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Marlana J. Kohn, Basia Belza, Miruna Petrescu-Prahova, Christina E. Miyawaki and Katherine H. Hohman

This study examined participant demographic and physical function characteristics from EnhanceFitness, an evidence-based physical activity program for older adults. The sample consisted of 19,964 older adults. Participant data included self-reported health and demographic variables, and results for three physical function tests: chair stand, arm curls, and timed up-and-go. Linear regression models compared physical function test results among eight program site types. Participants were, on average, 72 years old, predominantly female, and reported having one chronic condition. Residential site participants’ physical function test results were significantly poorer on chair stand and timed up-and-go measures at baseline, and timed up-and-go at a four-month follow-up compared with the reference group (senior centers) after controlling for demographic variables and site clustering. Evidence-based health-promotion programs offered in community settings should assess demographic, health, and physical function characteristics to best serve participants’ specific needs, and offer classes tailored to participant function and ability while maintaining program fidelity.

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Cadeyrn J. Gaskin and Tony Morris

The purpose of this research was to investigate the relationships between physical activity, health-related quality of life (HRQL), and psychosocial functioning (mood states, physical self-efficacy, social support) in adults with cerebral palsy (N = 51). The data was heavily skewed, with many participants reporting that they performed minimal physical activity and experienced low levels of physical function, minimal role limitations, high social functioning, low levels of negative mood states, and high social support. With the exception of the correlations between physical activity and physical functioning (ρ = .45), role limitations—physical (ρ = .32), vigor–activity mood state (ρ = .36), and social support from friends (ρ = –.43), there were typically weak associations between physical activity and the subscales of the HRQL and psychosocial functioning measures. These low associations might be the result of the participants’ psychological adaptations to cerebral palsy during their lives.

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Lucelia Luna de Melo, Verena Menec, Michelle M. Porter and A. Elizabeth Ready

This study examined the associations between walking behavior and the perceived environment and personal factors among older adults. Sixty participants age 65 yr or older (mean 77 ± 7.27, range 65–92) wore pedometers for 3 consecutive days. Perceived environment was assessed using the Neighborhood Environment Walk-ability Scale (abbreviated version). Physical function was measured using the timed chair-stands test. The mean number of steps per day was 5,289 steps (SD = 4,029). Regression analyses showed a significant association between personal factors, including physical function (relative rate = 1.05, p < .01) and income (RR = 1.43, p < .05) and the average daily number of steps taken. In terms of perceived environment, only access to services was significantly related to walking at the univariate level, an association that remained marginally significant when controlling for personal characteristics. These results suggest that among this sample of older adults, walking behavior was more related to personal and intrinsic physical capabilities than to the perceived environment.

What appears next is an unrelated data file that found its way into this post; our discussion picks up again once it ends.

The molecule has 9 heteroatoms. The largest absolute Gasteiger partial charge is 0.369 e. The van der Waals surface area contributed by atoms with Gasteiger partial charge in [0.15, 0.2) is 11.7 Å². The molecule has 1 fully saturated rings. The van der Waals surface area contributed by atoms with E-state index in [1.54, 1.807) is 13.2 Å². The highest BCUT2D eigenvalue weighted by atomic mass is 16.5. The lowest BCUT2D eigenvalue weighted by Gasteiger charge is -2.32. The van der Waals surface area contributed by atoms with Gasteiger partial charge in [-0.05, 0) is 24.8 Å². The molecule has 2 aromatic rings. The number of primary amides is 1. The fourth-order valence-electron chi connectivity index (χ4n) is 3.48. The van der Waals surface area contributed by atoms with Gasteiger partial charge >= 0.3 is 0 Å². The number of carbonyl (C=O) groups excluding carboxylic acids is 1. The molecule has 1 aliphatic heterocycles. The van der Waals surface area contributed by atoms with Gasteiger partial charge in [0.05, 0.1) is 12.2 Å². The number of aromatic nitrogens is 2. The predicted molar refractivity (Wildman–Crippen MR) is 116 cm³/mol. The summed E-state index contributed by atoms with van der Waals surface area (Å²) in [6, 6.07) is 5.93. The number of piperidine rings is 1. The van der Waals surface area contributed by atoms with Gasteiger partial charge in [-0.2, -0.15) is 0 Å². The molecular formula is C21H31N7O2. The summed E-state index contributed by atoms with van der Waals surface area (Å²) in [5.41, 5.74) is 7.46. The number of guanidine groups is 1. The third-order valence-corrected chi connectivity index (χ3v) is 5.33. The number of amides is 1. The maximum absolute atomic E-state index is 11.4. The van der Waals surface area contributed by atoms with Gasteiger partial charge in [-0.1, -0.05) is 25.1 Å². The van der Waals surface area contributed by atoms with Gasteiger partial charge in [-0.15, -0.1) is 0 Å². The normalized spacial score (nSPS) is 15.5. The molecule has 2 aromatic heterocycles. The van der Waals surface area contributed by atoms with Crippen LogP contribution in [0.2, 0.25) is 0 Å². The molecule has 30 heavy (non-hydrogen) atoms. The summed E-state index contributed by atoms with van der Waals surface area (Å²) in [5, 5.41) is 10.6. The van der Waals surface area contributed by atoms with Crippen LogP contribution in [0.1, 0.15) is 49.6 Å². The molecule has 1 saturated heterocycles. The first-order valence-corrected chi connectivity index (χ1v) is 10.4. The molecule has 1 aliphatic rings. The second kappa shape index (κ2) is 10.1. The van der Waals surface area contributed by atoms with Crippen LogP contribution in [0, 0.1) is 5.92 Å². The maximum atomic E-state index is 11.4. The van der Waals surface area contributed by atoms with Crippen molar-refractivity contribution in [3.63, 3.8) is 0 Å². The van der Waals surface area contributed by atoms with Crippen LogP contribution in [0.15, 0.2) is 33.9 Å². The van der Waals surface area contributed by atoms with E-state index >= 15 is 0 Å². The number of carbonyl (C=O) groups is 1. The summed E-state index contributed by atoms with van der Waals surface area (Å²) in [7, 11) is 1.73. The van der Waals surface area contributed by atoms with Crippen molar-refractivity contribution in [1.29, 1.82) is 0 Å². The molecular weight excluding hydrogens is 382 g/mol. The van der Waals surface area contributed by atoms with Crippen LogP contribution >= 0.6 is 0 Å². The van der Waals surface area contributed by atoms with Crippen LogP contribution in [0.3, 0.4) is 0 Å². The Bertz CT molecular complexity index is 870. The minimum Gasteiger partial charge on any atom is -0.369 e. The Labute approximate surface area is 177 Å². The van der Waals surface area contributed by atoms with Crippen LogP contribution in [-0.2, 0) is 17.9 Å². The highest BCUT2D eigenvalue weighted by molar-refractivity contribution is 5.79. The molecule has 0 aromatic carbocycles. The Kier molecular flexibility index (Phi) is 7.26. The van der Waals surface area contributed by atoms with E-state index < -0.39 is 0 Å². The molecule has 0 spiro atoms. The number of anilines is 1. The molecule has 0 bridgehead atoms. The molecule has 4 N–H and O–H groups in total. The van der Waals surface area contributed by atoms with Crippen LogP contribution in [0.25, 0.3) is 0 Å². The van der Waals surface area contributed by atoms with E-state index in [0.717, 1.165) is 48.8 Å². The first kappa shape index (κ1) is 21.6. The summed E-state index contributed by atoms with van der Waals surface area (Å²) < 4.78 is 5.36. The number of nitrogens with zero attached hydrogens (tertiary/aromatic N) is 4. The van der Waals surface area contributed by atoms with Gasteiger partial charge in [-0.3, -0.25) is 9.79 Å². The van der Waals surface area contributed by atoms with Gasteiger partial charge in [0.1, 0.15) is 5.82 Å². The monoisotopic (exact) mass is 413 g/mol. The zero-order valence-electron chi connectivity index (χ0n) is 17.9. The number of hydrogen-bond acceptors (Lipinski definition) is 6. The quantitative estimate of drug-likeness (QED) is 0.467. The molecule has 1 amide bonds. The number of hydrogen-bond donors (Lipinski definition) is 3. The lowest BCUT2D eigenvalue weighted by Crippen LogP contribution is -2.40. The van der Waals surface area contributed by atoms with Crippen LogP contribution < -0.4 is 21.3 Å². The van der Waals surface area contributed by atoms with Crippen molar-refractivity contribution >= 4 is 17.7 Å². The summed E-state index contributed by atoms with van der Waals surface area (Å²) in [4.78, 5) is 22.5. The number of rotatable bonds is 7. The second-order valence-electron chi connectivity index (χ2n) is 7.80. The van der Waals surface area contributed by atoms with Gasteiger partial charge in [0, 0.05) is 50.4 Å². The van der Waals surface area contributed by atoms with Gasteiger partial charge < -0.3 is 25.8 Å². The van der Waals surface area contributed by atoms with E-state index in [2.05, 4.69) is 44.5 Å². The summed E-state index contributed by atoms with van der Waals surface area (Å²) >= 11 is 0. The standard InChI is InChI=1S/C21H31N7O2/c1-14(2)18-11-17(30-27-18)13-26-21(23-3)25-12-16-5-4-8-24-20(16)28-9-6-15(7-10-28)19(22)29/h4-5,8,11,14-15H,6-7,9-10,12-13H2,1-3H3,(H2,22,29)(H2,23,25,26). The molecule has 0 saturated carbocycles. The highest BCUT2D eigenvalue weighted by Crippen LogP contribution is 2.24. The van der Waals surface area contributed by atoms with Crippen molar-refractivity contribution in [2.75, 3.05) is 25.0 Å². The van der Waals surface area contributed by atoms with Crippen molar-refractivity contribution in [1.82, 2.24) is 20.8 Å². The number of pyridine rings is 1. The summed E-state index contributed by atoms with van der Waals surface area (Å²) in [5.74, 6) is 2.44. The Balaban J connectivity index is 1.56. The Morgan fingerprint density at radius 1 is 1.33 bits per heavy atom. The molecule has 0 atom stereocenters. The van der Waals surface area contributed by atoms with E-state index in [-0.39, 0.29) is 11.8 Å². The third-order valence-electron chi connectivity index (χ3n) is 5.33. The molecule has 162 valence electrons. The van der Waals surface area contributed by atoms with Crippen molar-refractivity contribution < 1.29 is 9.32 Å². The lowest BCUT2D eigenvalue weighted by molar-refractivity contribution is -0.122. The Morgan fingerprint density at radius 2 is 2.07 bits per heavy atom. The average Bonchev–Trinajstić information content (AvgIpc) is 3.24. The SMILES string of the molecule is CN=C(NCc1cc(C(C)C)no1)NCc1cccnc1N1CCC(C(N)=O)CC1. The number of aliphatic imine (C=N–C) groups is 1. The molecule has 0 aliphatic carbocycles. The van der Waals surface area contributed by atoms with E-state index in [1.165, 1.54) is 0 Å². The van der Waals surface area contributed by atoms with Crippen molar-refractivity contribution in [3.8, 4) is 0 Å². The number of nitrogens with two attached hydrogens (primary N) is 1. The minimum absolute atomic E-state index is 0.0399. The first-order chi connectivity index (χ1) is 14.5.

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Stephen M. Haley, Larry H. Ludlow and Jill T. Kooyoomjian

As a preliminary step in developing the physical-functioning measure of the Late-Life Function and Disability Instrument (LLFDI), the authors compared its items with the physical-functioning items (PF-10) on the SF-36 Health Survey. They compared the item coverage, hierarchy, and scale-separation properties of the PF-10 items with those of the physical-functioning items of the LLFDI. Both questionnaires were administered to 50 community-dwelling older adults. A partial-credit, 1-parameter, item-response-theory model was used to scale the items. The LLFDI improved the range of ability of daily activities that was encompassed by the PF-10 items by 46%. By sequentially deleting new items with poor fit to the overall scale and items with redundant content, the authors developed a scale more capable of accurately assessing low-functioning activities. The LLFDI function component incorporates a broader content range and better person and item separation than the PF-10 items. It appears to have potential as a comprehensive functional-activity assessment for community-dwelling older adults.

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Anthony P. Marsh, Elizabeth A. Chmelo, Jeffrey A. Katula, Shannon L. Mihalko and W. Jack Rejeski

The purpose of this study was to determine whether a walking program supplemented by tasks designed to challenge balance and mobility (WALK+) could improve physical function more than a traditional walking program (WALK) in older adults at risk for mobility disability. 31 community-dwelling older adults (M ± SD age = 76 ± 5 yr; Short Physical Performance Battery [SPPB] score = 8.4 ± 1.7) were randomized to treatment. Both interventions were 18 sessions (1 hr, 3×/wk) and progressive in intensity and duration. Physical function was assessed using the SPPB and the 400-m-walk time. A subset of participants in the WALK group who had relatively lower baseline function showed only small improvement in their SPPB scores after the intervention (0.3 ± 0.5), whereas a subset of participants in the WALK+ group with low baseline function showed substantial improvement in their SPPB scores (2.2 ± 0.7). These preliminary data underscore the potential importance of tailoring interventions for older adults based on baseline levels of physical function.

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Javier T. Gonzalez, Martin J. Barwood, Stuart Goodall, Kevin Thomas and Glyn Howatson